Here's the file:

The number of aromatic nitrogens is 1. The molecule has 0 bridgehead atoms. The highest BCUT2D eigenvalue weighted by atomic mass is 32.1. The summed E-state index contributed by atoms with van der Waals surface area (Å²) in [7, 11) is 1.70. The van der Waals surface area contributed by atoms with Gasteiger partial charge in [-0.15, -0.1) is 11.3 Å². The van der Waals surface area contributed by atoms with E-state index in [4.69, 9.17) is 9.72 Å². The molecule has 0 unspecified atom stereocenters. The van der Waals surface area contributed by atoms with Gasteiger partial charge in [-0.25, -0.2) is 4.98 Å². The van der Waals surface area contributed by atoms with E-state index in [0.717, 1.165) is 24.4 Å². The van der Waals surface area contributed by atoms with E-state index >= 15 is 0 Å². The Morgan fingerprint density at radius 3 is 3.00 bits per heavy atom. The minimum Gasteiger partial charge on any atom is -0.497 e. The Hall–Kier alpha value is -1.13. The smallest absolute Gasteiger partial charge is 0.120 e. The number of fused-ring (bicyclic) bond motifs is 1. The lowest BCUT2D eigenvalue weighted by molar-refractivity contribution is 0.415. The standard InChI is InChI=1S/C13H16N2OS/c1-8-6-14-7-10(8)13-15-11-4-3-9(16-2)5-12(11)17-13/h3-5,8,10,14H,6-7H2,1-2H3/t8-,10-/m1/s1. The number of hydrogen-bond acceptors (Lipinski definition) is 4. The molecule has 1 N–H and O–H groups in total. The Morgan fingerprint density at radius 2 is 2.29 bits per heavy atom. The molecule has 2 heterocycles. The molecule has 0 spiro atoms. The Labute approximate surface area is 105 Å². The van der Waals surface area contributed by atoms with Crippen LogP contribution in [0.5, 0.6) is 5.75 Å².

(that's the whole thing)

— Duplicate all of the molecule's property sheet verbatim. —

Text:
The number of aromatic nitrogens is 1. The molecule has 0 bridgehead atoms. The highest BCUT2D eigenvalue weighted by atomic mass is 32.1. The summed E-state index contributed by atoms with van der Waals surface area (Å²) in [7, 11) is 1.70. The van der Waals surface area contributed by atoms with Gasteiger partial charge in [-0.15, -0.1) is 11.3 Å². The van der Waals surface area contributed by atoms with E-state index in [4.69, 9.17) is 9.72 Å². The molecule has 0 unspecified atom stereocenters. The van der Waals surface area contributed by atoms with Gasteiger partial charge in [-0.25, -0.2) is 4.98 Å². The van der Waals surface area contributed by atoms with E-state index in [0.717, 1.165) is 24.4 Å². The van der Waals surface area contributed by atoms with E-state index >= 15 is 0 Å². The Morgan fingerprint density at radius 3 is 3.00 bits per heavy atom. The minimum Gasteiger partial charge on any atom is -0.497 e. The Hall–Kier alpha value is -1.13. The smallest absolute Gasteiger partial charge is 0.120 e. The number of fused-ring (bicyclic) bond motifs is 1. The lowest BCUT2D eigenvalue weighted by molar-refractivity contribution is 0.415. The standard InChI is InChI=1S/C13H16N2OS/c1-8-6-14-7-10(8)13-15-11-4-3-9(16-2)5-12(11)17-13/h3-5,8,10,14H,6-7H2,1-2H3/t8-,10-/m1/s1. The number of hydrogen-bond acceptors (Lipinski definition) is 4. The molecule has 1 N–H and O–H groups in total. The Morgan fingerprint density at radius 2 is 2.29 bits per heavy atom. The molecule has 2 heterocycles. The molecule has 0 spiro atoms. The Labute approximate surface area is 105 Å². The van der Waals surface area contributed by atoms with Crippen LogP contribution in [0.5, 0.6) is 5.75 Å².